By David Baldwin
The Way I See It centres on Pete Souza, the former White House chief photographer for President Ronald Reagan and President Barack Obama, and the images he took during their presidencies. While the film does spend some time on Reagan, it mainly chronicles the time Souza spent with Obama – using some of his public speaking talks to bridge the gap between important events alongside his pointed commentary on President Donald Trump.
My go-to buzz word when describing documentaries is “fascinating”, no matter the subject or context. The Way I See It certainly fits that fascinating mold, but the content within it seems substantially important enough that calling it fascinating is just not enough. It digs in deep past other surface level documentaries of its ilk and is captivating for the entirety of its running time. Watching Souza in action is what I imagine it would be like watching a painter creating Renaissance master works. He knows just how to compose the perfect shot and just when to take it. And his access to such intimate and candid moments of Obama, his family and his staff is simply mind-blowing. I had seen some of Souza’s photos in passing before, but seeing them being celebrated here as documented history is a moving experience all in itself.
The other element that makes The Way I See It so captivating is Souza himself. He is animated and charismatic, telling stories and describing moments with the utmost conviction and occasional reservation. A particular story about Obama officiating Souza’s wedding in the White House’s Rose Garden is particularly touching and poignant. Souza is the genuine article, telling it like it is and not backing down from offering criticisms – or his swift opinions on Trump and his presidency. They start in a subtle way (with the film describing his Instagram page that pairs Souza’s photos of Obama with captions that practically eviscerate Trump) before becoming full-blown condemnations by the end of the film.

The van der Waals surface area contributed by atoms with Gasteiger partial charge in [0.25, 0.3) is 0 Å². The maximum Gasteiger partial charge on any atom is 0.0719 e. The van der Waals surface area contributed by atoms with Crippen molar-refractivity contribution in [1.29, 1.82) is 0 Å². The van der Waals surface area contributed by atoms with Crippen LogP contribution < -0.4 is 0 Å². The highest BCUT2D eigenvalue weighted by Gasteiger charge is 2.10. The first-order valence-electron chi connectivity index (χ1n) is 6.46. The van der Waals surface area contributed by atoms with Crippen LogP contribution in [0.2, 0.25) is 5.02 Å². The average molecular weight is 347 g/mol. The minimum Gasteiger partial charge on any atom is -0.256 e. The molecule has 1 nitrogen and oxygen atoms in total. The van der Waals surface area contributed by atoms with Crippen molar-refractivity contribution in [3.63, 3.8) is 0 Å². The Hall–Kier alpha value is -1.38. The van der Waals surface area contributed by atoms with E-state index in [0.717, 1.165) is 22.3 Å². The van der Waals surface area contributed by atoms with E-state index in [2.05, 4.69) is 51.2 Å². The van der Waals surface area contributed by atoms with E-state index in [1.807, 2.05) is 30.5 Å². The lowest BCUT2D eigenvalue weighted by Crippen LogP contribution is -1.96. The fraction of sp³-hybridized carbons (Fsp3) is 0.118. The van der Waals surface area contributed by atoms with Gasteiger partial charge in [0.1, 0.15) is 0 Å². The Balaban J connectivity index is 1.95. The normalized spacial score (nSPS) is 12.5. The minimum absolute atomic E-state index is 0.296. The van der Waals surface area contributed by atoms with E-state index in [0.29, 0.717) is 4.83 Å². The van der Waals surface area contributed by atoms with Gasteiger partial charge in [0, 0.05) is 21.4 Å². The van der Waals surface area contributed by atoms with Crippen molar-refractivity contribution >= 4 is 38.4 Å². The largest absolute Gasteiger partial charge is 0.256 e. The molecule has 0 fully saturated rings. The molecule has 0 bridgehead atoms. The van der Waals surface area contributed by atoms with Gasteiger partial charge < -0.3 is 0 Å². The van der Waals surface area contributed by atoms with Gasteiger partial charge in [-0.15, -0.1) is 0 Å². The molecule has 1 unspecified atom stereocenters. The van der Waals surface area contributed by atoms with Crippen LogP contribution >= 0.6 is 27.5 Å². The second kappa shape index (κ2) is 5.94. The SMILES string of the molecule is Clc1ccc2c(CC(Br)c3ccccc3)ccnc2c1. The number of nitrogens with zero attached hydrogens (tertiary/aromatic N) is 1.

While I think the film could have done with a bit more reflection on Reagan (the material that is here is more stirring than I ever expected), my more specific nitpick is that the film can never decide what it wants to be. In certain instances, it is a celebration of Obama’s presidency. In others, it is a celebration of Souza’s magnificent body of work. And in many others, especially in the film’s final minutes, it is a scathing depiction of all the great things Obama did better than Trump. The film cannot ever seem to settle on being one thing, and spends a frequent portion of time jumping chaotically between all three and often in completely different timelines. Director Dawn Porter knows the story she wants to tell – and how vitally important it is in the lead up to this year’s Presidential Election – but the film being so jumpy makes certain portions feel convoluted. And while Obama looms large throughout the film, I feel like it could have used a bit more emphasis on Souza himself. He’s an extraordinary figure and the film is very much his story. So why not spend more time on him?
I very much enjoyed The Way I See It and the engaging story it tells. Some parts of the film could have used some fine-tuning to make it a bit less chaotic and the overall subject emphasis could have been better decided on. But seeing the pictures Souza shot and hearing his stories of Obama’s presidency are more than enough reason to look past the nitpicks and just be absorbed into a period of time that so many of us wish we could go back to.
The Way I See It screens in the Bell Digital Cinema at TIFF’20 starting Friday September 11 @ 6pm. Canadian viewers can buy tickets here.
It will be released in Toronto and US theatres starting Friday September 18.